Adventure Time: Pirates of the Enchiridion: A SuperParent Review
Come on, grab your friends! It's time to set sail with Finn and Jake to save the world of Ooo from a mysterious flood. But is it a trip worth taking? Read on to find out...
What is it?
It’s the latest game based on Cartoon Network’s smash hit animated show Adventure Time. Whereas previous game adaptations have simply applied an Adventure Time skin over the top of fairly generic gameplay mechanics, this is the first one to truly drop the player into the quirky world of the cartoon and let you roam around at ground level.
In gameplay terms, it’s a fairly simple role-playing game in which you explore the land of Ooo which has been submerged in water after the Ice Kingdom mysteriously melts. Starting with Finn and Jake, you begin to investigate and soon add fan favorite characters Marceline and BMO to your party. Each has their own unique abilities, which prove useful in the frequent combat.
How close is it to the show?
Very close indeed. All the voice cast have returned to record hours of new dialogue and the bright, colorful visuals perfectly capture the vibrantly eccentric design aesthetic that fans will be familiar with. Pretty much all the major supporting characters also play a role in the story, from the hapless Ice King to Princess Bubblegum and Peppermint Butler. The villains are also drawn from the cartoon’s increasingly dense lore, and if you’ve not been keeping up with the show’s later seasons you may not know who everyone is.
Crucially, the writing is absolutely perfect and is every bit as good as what you’d find on TV. Adventure Time relies on a very specific tone - part whimsical and earnest, part sarcastic and ironic - and the game’s script manages to hit that tone dead center. The songs that Finn and Jake sing as they sail around are particularly fun. Coupled with the art style, it’s the closest thing yet to an episode you can actually interact with. Fans who have been disappointed by the rather thin Adventure Time games previously released will be very happy with this one.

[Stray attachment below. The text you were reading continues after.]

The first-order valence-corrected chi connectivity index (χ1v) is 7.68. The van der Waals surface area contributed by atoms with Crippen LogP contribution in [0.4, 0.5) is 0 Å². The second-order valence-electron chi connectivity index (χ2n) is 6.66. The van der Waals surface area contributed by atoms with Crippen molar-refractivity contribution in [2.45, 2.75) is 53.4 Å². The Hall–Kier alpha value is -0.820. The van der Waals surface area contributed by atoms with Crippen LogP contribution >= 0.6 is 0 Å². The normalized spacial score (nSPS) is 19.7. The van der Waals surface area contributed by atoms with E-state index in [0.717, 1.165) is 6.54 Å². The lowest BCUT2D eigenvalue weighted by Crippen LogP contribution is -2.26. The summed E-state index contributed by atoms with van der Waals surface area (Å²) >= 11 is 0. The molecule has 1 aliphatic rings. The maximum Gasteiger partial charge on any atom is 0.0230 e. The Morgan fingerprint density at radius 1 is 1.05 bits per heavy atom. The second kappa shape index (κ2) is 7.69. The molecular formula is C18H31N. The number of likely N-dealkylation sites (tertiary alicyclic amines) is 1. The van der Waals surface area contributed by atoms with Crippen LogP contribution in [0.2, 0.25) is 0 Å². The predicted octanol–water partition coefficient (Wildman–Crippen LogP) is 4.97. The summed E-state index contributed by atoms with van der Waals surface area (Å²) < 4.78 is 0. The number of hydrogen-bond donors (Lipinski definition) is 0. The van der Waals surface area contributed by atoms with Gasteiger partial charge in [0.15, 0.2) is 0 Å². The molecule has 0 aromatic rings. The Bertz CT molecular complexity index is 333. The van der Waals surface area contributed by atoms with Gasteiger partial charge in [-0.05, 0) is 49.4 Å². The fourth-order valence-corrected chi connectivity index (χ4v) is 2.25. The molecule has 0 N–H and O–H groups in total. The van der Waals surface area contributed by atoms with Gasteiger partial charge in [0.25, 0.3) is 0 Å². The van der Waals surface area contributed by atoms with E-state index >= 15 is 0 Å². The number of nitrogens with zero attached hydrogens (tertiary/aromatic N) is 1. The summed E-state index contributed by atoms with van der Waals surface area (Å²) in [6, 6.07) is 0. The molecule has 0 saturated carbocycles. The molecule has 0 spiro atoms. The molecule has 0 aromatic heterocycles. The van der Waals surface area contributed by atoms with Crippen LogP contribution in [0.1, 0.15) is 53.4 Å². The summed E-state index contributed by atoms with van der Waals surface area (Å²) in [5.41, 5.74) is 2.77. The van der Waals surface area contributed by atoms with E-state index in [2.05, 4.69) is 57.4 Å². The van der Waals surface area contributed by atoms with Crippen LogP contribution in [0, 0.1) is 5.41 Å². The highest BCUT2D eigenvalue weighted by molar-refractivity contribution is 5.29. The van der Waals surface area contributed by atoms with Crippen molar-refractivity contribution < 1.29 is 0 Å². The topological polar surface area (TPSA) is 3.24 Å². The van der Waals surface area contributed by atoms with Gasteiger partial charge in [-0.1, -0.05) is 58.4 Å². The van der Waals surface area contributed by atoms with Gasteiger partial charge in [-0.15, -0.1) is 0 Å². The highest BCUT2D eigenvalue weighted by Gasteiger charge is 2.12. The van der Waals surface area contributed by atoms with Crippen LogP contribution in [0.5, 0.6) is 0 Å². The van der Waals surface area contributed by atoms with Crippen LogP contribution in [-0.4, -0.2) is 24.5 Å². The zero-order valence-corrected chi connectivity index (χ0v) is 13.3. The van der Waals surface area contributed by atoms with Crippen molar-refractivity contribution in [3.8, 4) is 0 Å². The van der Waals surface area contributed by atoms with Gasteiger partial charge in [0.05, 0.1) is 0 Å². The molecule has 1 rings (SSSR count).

So what do you do?
The world of Ooo is divided into numerous kingdoms, and you’ll sail between them at your leisure following the storyline. A star on your compass always points you to where you need to be going, but if you choose to go somewhere else and see what’s happening, that’s fine too.
Whether you’re in the Candy Kingdom or the Fire Kingdom or the Evil Forest, you wander around relatively small maps using sometimes confusing pathways. Special abilities will open up additional routes, and you can bash the scenery, LEGO game style, to earn coins and useful items such as healing potions. There are also treasure chests that Marceline can smash open, and a small number of optional side quests to undertake.
You’ll also spend a lot of time fighting.
How is the combat handled?